How to Win a Disability Appeals Hearing
When your next step on the path toward greater financial stability and less stress is a hearing with a Social Security Disability administrative law judge (ALJ), you want to approach the situation carefully.
You can’t control what the ALJ will do. But by avoiding mistakes and preparing a thorough disability claim, you can improve your chances of overturning your disability denial and winning benefits.
Monthly disability checks and Medicare health coverage would be such a relief when you can’t work.
Social Security runs its own legal system with its own rules, so work with a disability lawyer who has extensive experience with this process—especially disability appeals hearings. You don’t pay an attorney fee until you win benefits.
You can find such a lawyer at Levine Benjamin Law Firm, which has been helping people with health and financial problems in Detroit, Toledo, Flint, Lansing, Grand Rapids and all across Michigan for over 50 years.
From applying to appealing, we help you every step of the way.
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Tips for Succeeding in a Social Security Disability Appeals Hearing
For the best chance of being awarded Social Security Disability benefits in a hearing with disability judge, follow this advice:
- Submit New Evidence First. Before you go into your hearing, update Social Security on your health problems. Add new records to your file of the medical treatment you’ve received since your initial application.
- File a Pre-Hearing Brief. Give Social Security an updated summary of your disability claim.
- Dress Neatly. You don’t have to dress formally. But you need to appear clean, tidy and respectful to the ALJ.
- Speak Honestly, Don’t Exaggerate. When you’re answering the judge’s questions, provide facts and don’t overstate your problems. If the judge notices any conflicting information in your case, it could hurt your chances.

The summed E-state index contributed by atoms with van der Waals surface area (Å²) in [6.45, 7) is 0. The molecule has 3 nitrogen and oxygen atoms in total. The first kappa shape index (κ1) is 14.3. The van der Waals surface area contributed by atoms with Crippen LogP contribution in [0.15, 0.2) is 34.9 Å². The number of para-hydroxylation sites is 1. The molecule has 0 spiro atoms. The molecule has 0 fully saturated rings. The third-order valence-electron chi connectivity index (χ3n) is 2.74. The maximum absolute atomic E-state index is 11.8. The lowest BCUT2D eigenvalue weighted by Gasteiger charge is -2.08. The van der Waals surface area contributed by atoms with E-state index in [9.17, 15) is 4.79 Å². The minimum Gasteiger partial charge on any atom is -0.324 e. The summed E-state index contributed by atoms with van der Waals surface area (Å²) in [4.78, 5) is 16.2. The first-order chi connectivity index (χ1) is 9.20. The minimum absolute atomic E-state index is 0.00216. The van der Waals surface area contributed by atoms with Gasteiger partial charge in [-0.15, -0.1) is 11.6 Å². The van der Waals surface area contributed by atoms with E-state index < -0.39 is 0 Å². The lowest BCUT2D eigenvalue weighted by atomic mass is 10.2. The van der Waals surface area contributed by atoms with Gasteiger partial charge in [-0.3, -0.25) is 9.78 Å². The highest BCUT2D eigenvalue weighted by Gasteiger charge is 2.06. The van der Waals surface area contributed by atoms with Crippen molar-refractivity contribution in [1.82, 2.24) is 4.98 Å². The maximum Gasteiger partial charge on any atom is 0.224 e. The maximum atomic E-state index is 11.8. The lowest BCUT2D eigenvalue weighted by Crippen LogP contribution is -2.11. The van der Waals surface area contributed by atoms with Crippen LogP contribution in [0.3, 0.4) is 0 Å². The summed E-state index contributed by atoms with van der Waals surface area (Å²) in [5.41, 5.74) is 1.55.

- Don’t Sugar-Coat It, Either. At the same time, don’t shy away from explaining just how hard your health problems are and how difficult they make it for you to work. In a regular conversation, you might hold back because you don’t want to sound too negative. This is the place to be blunt.
- Don’t Worry if You Can’t Remember Every Detail. You’re not expected to memorize every fact about your case, like dates of every doctor’s appointment or dosages of every prescription. When you’re living with serious health problems, people understand these things can become a blur. Your disability lawyer is there to help with the details.
- Prepare to Ask Questions of Your Own. Social Security may call a medical expert or vocational expert to testify about your health problems and how they affect your work. These witnesses can hurt your chances of approval, but you also get a chance to ask them questions that improve your case.
- Get Representation. One government report found that people who brought representatives to their hearings—and didn’t try to do it alone—were almost three times more likely to be awarded benefits.
A great way to start preparing for your hearing is to get a free evaluation of your claim from the experienced disability lawyers at Levine Benjamin.
Don’t wait too long. You have 60 days from when you received your last denial to ask for a hearing with a judge.
What to Expect in Your Disability Appeal Hearing
While Social Security has its own courts and judges for deciding who gets disability benefits, going to your hearing isn’t like a courtroom scene in a movie or TV show.
This is what typically happens in a Social Security Disability hearing:
- A small number of people are there: You, your disability attorney, the judge, possibly an assistant for the judge and maybe a vocational or medical expert.
- It’s private: Members of the public can’t go watch, like they can with a regular trial in a court.
- It’s informal: The hearing is mostly a conversation between a few people, not like a formal ceremony.
- It starts with procedural talk: First your lawyer and the judge will discuss steps in the process and information in your file. Then the hearing switches to questions for you and testimony from experts.
- It’s short: Disability hearings are usually less than one hour. Sometimes they can be 10 to 15 minutes.
Sometimes the judge will let you know what he or she is going to decide about your disability benefits, sometimes not. Either way, you’ll get official notice of their decision in the mail later.
If the judge denies your benefits, you still have more chances to appeal. A Levine Benjamin lawyer can stay by your side every step of the way.
We want to see you reach a better financial future.